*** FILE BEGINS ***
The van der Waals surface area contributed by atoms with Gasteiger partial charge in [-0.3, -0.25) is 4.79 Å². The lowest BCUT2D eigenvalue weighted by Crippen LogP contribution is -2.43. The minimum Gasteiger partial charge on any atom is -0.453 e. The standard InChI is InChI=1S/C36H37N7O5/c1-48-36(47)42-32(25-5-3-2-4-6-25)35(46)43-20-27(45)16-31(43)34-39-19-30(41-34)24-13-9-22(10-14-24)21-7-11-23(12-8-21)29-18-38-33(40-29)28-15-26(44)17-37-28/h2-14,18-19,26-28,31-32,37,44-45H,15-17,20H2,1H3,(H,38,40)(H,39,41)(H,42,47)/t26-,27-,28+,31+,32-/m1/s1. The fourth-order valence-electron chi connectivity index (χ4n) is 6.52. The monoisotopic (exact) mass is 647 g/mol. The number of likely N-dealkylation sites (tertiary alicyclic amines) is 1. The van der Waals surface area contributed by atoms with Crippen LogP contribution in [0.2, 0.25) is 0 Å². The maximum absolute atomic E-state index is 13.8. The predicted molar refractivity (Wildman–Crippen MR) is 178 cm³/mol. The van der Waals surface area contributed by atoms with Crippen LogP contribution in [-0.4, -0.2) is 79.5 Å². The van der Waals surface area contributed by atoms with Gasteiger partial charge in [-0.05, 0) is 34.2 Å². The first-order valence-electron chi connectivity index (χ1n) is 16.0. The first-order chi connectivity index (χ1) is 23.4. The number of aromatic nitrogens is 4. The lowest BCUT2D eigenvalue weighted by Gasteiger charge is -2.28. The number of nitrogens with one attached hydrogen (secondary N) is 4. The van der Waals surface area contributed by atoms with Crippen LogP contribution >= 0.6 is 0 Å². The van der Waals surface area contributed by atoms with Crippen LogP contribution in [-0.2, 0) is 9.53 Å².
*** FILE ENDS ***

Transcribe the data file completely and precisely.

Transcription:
The van der Waals surface area contributed by atoms with Gasteiger partial charge in [-0.3, -0.25) is 4.79 Å². The lowest BCUT2D eigenvalue weighted by Crippen LogP contribution is -2.43. The minimum Gasteiger partial charge on any atom is -0.453 e. The standard InChI is InChI=1S/C36H37N7O5/c1-48-36(47)42-32(25-5-3-2-4-6-25)35(46)43-20-27(45)16-31(43)34-39-19-30(41-34)24-13-9-22(10-14-24)21-7-11-23(12-8-21)29-18-38-33(40-29)28-15-26(44)17-37-28/h2-14,18-19,26-28,31-32,37,44-45H,15-17,20H2,1H3,(H,38,40)(H,39,41)(H,42,47)/t26-,27-,28+,31+,32-/m1/s1. The fourth-order valence-electron chi connectivity index (χ4n) is 6.52. The monoisotopic (exact) mass is 647 g/mol. The number of likely N-dealkylation sites (tertiary alicyclic amines) is 1. The van der Waals surface area contributed by atoms with Crippen LogP contribution in [0.2, 0.25) is 0 Å². The maximum absolute atomic E-state index is 13.8. The predicted molar refractivity (Wildman–Crippen MR) is 178 cm³/mol. The van der Waals surface area contributed by atoms with Crippen LogP contribution in [-0.4, -0.2) is 79.5 Å². The van der Waals surface area contributed by atoms with Gasteiger partial charge in [-0.05, 0) is 34.2 Å². The first-order valence-electron chi connectivity index (χ1n) is 16.0. The first-order chi connectivity index (χ1) is 23.4. The number of aromatic nitrogens is 4. The lowest BCUT2D eigenvalue weighted by Gasteiger charge is -2.28. The number of nitrogens with one attached hydrogen (secondary N) is 4. The van der Waals surface area contributed by atoms with Crippen LogP contribution >= 0.6 is 0 Å². The van der Waals surface area contributed by atoms with Crippen LogP contribution in [-0.2, 0) is 9.53 Å².